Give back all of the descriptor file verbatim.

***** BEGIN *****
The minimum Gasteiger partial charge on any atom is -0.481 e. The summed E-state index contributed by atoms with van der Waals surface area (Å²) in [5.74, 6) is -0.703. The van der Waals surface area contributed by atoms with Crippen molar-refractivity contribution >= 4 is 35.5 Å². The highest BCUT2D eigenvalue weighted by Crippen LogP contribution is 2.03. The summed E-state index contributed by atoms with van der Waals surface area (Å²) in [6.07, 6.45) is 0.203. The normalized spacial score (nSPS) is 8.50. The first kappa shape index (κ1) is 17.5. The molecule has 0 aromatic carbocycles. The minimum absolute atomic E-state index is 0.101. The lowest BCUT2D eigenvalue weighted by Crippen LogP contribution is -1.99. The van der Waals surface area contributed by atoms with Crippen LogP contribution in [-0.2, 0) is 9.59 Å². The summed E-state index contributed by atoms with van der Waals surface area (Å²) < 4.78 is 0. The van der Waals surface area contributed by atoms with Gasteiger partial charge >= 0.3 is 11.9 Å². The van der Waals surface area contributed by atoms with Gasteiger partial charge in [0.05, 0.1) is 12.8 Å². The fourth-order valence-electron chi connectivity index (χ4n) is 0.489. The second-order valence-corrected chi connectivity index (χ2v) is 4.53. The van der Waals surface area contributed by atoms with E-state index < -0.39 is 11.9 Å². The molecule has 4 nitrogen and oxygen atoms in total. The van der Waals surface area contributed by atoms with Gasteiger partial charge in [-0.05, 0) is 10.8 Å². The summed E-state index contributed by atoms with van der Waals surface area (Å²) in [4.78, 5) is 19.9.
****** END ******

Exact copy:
The minimum Gasteiger partial charge on any atom is -0.481 e. The summed E-state index contributed by atoms with van der Waals surface area (Å²) in [5.74, 6) is -0.703. The van der Waals surface area contributed by atoms with Crippen molar-refractivity contribution >= 4 is 35.5 Å². The highest BCUT2D eigenvalue weighted by Crippen LogP contribution is 2.03. The summed E-state index contributed by atoms with van der Waals surface area (Å²) in [6.07, 6.45) is 0.203. The normalized spacial score (nSPS) is 8.50. The first kappa shape index (κ1) is 17.5. The molecule has 0 aromatic carbocycles. The minimum absolute atomic E-state index is 0.101. The lowest BCUT2D eigenvalue weighted by Crippen LogP contribution is -1.99. The van der Waals surface area contributed by atoms with Crippen LogP contribution in [-0.2, 0) is 9.59 Å². The summed E-state index contributed by atoms with van der Waals surface area (Å²) < 4.78 is 0. The van der Waals surface area contributed by atoms with Gasteiger partial charge >= 0.3 is 11.9 Å². The van der Waals surface area contributed by atoms with Gasteiger partial charge in [0.05, 0.1) is 12.8 Å². The fourth-order valence-electron chi connectivity index (χ4n) is 0.489. The second-order valence-corrected chi connectivity index (χ2v) is 4.53. The van der Waals surface area contributed by atoms with E-state index < -0.39 is 11.9 Å². The molecule has 4 nitrogen and oxygen atoms in total. The van der Waals surface area contributed by atoms with Gasteiger partial charge in [-0.05, 0) is 10.8 Å². The summed E-state index contributed by atoms with van der Waals surface area (Å²) in [4.78, 5) is 19.9.